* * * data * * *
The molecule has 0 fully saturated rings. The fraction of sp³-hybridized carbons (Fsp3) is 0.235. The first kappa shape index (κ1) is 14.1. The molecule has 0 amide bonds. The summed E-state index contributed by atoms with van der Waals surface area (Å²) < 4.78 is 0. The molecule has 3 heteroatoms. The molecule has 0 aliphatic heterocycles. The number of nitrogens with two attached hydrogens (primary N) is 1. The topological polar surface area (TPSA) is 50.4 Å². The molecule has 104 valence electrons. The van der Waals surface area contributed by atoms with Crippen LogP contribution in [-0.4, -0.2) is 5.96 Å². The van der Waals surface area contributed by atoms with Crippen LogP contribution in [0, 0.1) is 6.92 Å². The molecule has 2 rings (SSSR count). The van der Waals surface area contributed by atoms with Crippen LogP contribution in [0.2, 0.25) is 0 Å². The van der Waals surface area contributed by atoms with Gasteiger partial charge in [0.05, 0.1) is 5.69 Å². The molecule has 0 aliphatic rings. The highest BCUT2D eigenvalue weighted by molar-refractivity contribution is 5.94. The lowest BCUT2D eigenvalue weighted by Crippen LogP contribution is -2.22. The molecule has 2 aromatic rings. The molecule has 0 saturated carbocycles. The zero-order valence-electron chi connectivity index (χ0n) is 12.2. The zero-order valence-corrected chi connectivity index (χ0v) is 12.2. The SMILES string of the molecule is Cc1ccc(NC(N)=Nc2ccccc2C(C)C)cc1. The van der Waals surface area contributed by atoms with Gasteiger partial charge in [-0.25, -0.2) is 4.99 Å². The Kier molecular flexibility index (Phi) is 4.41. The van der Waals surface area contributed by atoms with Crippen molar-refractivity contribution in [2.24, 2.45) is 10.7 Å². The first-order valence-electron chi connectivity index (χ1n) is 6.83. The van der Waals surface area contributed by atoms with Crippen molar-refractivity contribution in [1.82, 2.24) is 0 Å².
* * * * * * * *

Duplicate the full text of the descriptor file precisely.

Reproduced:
The molecule has 0 fully saturated rings. The fraction of sp³-hybridized carbons (Fsp3) is 0.235. The first kappa shape index (κ1) is 14.1. The molecule has 0 amide bonds. The summed E-state index contributed by atoms with van der Waals surface area (Å²) < 4.78 is 0. The molecule has 3 heteroatoms. The molecule has 0 aliphatic heterocycles. The number of nitrogens with two attached hydrogens (primary N) is 1. The topological polar surface area (TPSA) is 50.4 Å². The molecule has 104 valence electrons. The van der Waals surface area contributed by atoms with Crippen LogP contribution in [-0.4, -0.2) is 5.96 Å². The van der Waals surface area contributed by atoms with Crippen LogP contribution in [0, 0.1) is 6.92 Å². The molecule has 2 rings (SSSR count). The van der Waals surface area contributed by atoms with Crippen LogP contribution in [0.2, 0.25) is 0 Å². The van der Waals surface area contributed by atoms with Gasteiger partial charge in [0.05, 0.1) is 5.69 Å². The molecule has 0 aliphatic rings. The highest BCUT2D eigenvalue weighted by molar-refractivity contribution is 5.94. The lowest BCUT2D eigenvalue weighted by Crippen LogP contribution is -2.22. The molecule has 2 aromatic rings. The molecule has 0 saturated carbocycles. The zero-order valence-electron chi connectivity index (χ0n) is 12.2. The zero-order valence-corrected chi connectivity index (χ0v) is 12.2. The SMILES string of the molecule is Cc1ccc(NC(N)=Nc2ccccc2C(C)C)cc1. The van der Waals surface area contributed by atoms with Gasteiger partial charge in [-0.25, -0.2) is 4.99 Å². The Kier molecular flexibility index (Phi) is 4.41. The van der Waals surface area contributed by atoms with Crippen molar-refractivity contribution in [2.24, 2.45) is 10.7 Å². The first-order valence-electron chi connectivity index (χ1n) is 6.83. The van der Waals surface area contributed by atoms with Crippen molar-refractivity contribution in [1.82, 2.24) is 0 Å².